Support for new PostgreSQL 10 features

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PostgreSQL 10 added a ton of exciting new features which everyone should look at. Npgsql and the EF Core provider have been updated to support those features which require it.


PostgreSQL 10 adds a new authentication option - SCRAM-SHA-256 - which is superior to MD5 and should be preferred. It will also be possible to add other SASL/SCRAM mechanisms in the future.

Support for SCRAM-SHA-256 has been added and will be released with Npgsql 3.2.7 (#1530).

Identity columns

Auto-increment in databases is always annoying non-portable. PostgreSQL has had its serial pseudo-type, which in reality is just shorthand for a regular bigint column with a default value coming from a sequence. While this works fine, it creates some management issues which can get tricky as you evolve your database schema. PostgreSQL 10 introduced standards-compliant identity columns which address these issues, and should now be the recommended way to do autoincrement in PostgreSQL - don’t use serial anymore for new databases. For more information on serial vs. identity and why the latter is better, see this blog post.

At the ADO.NET level Npgsql doesn’t really need to know about identity columns - a small fix has been applied to properly detect them when return resultset metadata (#1789).

However, at the EF Core level things get much more interesting for version 2.1. For backwards compatibility reasons, serial columns are still the default for columns that are value-generated on add (e.g. int keys). However, you now have the option to specify “identity by default” or “identity always” on properties to override this (“identity always” means that the application cannot provide a value). This can be done on a property-by-property basis, or simply once on your entire model:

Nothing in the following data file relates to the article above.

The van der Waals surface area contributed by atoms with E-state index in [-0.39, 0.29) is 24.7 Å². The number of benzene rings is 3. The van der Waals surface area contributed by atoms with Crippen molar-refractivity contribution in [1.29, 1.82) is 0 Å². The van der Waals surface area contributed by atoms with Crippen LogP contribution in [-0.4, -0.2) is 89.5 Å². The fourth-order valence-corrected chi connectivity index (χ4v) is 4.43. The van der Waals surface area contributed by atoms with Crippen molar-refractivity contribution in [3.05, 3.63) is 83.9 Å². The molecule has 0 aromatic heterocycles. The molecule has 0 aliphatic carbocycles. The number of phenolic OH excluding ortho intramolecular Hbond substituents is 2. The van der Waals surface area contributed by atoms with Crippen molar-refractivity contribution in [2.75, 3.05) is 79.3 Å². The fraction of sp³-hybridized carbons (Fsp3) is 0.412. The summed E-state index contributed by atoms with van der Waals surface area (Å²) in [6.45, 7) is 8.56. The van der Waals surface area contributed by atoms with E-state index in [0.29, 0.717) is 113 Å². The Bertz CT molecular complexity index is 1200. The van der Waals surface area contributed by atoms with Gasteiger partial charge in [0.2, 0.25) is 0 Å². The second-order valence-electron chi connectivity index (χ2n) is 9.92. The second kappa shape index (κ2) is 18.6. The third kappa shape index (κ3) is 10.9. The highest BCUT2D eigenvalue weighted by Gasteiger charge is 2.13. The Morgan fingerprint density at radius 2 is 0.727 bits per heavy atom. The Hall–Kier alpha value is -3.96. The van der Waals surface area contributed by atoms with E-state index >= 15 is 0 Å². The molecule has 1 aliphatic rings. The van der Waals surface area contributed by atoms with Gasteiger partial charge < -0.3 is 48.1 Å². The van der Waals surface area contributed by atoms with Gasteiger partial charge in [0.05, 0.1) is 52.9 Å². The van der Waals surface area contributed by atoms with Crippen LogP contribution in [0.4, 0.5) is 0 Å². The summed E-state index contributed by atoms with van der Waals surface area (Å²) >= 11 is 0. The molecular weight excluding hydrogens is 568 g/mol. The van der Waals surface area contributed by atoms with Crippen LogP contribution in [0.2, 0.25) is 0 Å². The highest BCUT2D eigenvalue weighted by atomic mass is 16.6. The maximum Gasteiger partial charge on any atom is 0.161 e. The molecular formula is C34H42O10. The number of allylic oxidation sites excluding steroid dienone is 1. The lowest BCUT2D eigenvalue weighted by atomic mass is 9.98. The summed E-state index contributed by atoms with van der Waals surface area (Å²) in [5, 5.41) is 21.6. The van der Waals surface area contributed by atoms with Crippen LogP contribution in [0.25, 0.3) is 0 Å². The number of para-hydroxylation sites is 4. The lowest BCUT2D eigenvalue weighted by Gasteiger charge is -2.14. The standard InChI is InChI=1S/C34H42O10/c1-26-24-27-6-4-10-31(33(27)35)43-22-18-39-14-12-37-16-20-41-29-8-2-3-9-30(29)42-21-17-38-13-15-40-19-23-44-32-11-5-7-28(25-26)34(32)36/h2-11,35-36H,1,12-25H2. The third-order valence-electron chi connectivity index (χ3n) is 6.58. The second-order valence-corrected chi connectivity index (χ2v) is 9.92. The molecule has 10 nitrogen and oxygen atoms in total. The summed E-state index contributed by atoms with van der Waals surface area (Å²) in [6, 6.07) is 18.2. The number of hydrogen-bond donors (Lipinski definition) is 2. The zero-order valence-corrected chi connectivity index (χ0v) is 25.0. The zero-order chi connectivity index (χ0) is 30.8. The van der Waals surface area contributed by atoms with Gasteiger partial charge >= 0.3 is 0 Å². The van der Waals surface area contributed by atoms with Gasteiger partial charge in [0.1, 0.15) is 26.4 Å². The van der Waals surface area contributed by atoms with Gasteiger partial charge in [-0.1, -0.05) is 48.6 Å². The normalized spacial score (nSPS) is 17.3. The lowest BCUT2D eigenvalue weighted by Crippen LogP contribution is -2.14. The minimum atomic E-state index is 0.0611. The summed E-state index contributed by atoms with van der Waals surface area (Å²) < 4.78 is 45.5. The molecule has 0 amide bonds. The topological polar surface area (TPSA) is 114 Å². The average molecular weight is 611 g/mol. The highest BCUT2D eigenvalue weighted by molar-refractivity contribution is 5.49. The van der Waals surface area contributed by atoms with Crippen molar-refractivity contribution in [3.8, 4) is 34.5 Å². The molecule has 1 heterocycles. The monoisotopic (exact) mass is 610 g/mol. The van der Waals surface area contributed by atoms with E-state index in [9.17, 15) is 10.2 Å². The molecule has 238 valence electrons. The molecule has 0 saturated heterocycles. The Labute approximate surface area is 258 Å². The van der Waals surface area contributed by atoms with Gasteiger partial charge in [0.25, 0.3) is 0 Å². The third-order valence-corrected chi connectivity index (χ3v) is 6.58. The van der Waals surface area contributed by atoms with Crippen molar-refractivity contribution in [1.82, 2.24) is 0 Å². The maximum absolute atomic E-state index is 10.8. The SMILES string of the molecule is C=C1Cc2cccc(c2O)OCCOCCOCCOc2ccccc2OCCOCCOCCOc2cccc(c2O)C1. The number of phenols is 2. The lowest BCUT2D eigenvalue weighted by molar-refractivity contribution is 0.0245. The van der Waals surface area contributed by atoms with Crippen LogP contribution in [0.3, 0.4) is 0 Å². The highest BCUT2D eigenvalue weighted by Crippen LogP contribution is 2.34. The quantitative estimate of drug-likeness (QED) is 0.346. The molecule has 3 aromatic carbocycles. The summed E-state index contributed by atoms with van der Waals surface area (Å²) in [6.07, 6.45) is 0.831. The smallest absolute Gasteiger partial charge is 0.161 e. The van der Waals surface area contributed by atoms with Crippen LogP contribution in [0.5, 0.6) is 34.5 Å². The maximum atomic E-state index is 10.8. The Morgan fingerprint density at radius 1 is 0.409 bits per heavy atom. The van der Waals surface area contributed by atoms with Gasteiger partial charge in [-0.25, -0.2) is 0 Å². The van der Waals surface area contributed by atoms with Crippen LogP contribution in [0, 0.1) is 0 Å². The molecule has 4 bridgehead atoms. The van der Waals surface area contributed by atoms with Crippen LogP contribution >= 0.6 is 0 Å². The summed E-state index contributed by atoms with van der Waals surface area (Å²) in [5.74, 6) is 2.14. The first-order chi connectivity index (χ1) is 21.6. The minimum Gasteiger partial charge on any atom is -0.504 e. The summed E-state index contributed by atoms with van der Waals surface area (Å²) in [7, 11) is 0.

protected override void OnModelCreating(ModelBuilder builder) {

The EF Core provider will even migrate your existing serial columns to the new identity columns, if you add the above to an existing model. The current serial values will transferred across and new rows won’t conflict with existing ones. Needless to say, back up your database before attempting this.

Sequence data types

This one is definitely minor. PostgreSQL sequences used to be limited to the bigint datatype, but version 10 allows you to specify integer and smallint as well. The EF Core provider has been updated to correctly manage this (#301).


PostgreSQL added a new macaddr8 datatype which allows storing 8-byte MAC address. Support has been added and will be released with Npgsql 3.2.7 (#1806).


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